Almost 300 fraudulent Covid passport claims rejected in Northern Ireland

Almost 300 fraudulent Covid passport claims rejected in Northern Ireland

The vaccine certificates are valid for three months once issued

Almost 300 fraudulent Covid-19 passport claims have been rejected in Northern Ireland.

The figure emerged after the region’s vaccine certification system was dogged with technical difficulties last week.

It was partially suspended on Tuesday after issues with data sharing emerged.

The new CovidCertNI app enables users to show proof of vaccination for international travel.

Dr Eddie O’Neill, who leads the programme, said on Monday that it is now “stable and running well." 

He also revealed that 294 applications where people have fraudulently tried to claim a certificate have been rejected.

“We had three individuals who made 38 applications between them, putting in different vaccination dates every time,” he told the BBC.

The programme has issued 5,843 certificates in less than 28 hours.

“The system is stable, it’s running well, we did everything as we said we would do it, we released it in phases and now people are hopefully feeling a bit less anxious,” he said.

The vaccine certificates are valid for three months once issued.

Those planning to travel on and between August 4-10 can apply via the NI Direct website.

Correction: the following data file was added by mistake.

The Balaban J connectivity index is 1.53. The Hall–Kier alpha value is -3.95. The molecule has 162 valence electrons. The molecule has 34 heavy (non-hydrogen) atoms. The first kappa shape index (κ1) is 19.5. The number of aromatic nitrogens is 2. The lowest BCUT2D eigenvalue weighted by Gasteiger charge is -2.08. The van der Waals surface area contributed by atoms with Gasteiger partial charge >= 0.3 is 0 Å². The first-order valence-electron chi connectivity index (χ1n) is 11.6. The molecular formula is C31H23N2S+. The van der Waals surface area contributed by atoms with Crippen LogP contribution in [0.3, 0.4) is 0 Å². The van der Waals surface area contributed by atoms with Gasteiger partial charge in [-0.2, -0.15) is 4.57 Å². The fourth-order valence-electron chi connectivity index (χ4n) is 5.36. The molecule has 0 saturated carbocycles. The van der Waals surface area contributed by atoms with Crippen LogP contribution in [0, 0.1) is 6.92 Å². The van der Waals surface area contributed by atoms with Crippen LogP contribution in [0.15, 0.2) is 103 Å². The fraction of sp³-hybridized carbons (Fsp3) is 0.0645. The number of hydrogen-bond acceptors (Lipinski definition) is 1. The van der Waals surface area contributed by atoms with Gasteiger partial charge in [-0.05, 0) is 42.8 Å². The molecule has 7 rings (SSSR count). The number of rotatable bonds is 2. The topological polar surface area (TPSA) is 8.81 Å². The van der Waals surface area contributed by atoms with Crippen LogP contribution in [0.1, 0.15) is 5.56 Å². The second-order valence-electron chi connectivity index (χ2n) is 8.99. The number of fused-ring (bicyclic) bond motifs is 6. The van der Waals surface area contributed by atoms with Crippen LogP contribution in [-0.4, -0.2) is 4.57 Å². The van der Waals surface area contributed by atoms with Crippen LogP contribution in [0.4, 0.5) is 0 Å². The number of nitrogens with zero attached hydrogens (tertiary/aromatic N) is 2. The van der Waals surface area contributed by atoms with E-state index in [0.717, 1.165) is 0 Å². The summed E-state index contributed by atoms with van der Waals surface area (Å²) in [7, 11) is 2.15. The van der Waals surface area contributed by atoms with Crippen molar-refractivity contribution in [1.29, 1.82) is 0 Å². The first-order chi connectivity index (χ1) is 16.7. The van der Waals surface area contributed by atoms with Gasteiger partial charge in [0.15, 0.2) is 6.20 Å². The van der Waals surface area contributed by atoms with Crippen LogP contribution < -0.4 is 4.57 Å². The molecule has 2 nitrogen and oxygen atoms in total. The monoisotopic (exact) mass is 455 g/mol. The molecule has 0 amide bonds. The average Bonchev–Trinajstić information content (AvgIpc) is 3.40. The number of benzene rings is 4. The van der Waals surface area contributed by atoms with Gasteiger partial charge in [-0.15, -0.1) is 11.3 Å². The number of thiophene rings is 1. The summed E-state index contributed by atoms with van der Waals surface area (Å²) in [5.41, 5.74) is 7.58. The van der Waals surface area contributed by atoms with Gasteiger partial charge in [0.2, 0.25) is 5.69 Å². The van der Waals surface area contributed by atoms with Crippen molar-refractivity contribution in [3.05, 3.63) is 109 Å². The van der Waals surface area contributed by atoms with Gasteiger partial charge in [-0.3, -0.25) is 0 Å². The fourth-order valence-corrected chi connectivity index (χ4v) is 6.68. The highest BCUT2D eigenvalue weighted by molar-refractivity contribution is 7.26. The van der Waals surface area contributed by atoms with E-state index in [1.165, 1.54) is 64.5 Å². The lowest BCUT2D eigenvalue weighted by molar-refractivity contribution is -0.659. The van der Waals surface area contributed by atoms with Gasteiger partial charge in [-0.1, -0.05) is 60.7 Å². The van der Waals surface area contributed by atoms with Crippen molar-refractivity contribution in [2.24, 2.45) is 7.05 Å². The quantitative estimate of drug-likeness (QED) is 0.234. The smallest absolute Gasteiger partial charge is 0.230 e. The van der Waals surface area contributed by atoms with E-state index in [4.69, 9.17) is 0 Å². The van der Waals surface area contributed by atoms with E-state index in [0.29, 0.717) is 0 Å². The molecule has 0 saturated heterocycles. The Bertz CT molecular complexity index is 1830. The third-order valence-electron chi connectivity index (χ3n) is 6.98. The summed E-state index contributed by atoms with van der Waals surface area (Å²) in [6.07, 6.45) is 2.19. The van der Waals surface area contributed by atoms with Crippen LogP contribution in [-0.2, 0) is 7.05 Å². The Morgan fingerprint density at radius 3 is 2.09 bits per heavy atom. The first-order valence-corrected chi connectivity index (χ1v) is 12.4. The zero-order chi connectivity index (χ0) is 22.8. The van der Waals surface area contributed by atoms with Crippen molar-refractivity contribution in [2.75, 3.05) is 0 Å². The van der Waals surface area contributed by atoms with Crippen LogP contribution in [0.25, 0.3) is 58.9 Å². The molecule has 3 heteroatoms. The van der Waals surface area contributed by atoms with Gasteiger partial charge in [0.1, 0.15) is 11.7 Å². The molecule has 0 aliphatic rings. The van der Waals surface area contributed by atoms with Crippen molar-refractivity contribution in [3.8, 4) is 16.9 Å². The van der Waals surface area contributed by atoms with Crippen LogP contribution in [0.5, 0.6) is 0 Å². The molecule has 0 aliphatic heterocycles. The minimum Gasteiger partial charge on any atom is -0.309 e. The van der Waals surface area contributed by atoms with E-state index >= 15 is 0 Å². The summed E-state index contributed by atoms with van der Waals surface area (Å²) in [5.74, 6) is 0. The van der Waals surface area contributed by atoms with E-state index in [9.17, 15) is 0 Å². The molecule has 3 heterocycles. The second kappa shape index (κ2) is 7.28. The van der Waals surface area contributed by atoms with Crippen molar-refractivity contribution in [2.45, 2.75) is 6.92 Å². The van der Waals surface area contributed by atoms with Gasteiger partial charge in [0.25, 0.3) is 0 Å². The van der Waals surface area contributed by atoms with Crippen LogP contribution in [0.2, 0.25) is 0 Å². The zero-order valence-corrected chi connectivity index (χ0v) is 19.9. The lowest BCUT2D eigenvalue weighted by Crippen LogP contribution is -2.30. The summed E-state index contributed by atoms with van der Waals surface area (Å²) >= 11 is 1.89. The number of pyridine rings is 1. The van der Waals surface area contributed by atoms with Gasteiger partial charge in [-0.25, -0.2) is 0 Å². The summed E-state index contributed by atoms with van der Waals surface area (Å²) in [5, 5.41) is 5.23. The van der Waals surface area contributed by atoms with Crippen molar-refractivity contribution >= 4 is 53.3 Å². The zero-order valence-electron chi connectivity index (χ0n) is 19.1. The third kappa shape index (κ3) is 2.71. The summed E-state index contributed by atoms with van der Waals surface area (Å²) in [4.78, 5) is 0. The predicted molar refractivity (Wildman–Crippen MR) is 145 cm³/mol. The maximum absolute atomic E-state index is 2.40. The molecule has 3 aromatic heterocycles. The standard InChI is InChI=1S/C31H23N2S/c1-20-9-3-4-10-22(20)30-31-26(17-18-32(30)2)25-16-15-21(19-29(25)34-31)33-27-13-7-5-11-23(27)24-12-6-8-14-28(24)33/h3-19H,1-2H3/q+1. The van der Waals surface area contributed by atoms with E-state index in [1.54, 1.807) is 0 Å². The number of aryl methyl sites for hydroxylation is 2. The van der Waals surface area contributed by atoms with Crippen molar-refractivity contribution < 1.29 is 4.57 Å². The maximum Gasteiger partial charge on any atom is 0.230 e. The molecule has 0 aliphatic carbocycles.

Thirteen Covid-19 deaths were reported in Northern Ireland over the weekend, while 1,072 new cases of the virus were confirmed on Sunday by the Department of Health.

'Can't be bothered' attitude contributing to Covid deaths

A GP in Northern Ireland has claimed that a "can't be bothered" attitude towards getting a Covid-19 vaccine is contributing to Covid deaths

Speaking to the BBC, Dr Frances O'Hagan, deputy chairwoman of the British Medical Association (BMA) in NI, said some people have an attitude of "I'll get around to it next week or whatever".

"I'm looking towards our numbers of having still over 1,000 cases a day and unfortunately the very sad tale of our 13 deaths over the weekend. That's the product of 'I can't be bothered'." 

The latest figures show just 61.4% of those aged 18-29 have received a vaccine, with uptake in other age groups significantly higher.

Dr Tom Black said older people have seen the alternative to vaccinations 
Dr Tom Black said older people have seen the alternative to vaccinations 

Dr Tom Black, the BMA's Northern Ireland chairman, told BBC Radio Foyle, older people understand what vaccinations are for because they have seen the alternative.

"When I was a young doctor I used to deal with two or three cases of meningitis every week.

"The older folk know if you get your vaccination you don't get meningitis. I think younger folk have to some extent been protected, they haven't had that exposure, that experience of severe illness due to a lack of vaccination.

"There is a lesson to be learned, you need your vaccine to protect yourself. If you don't have it you will be at risk."

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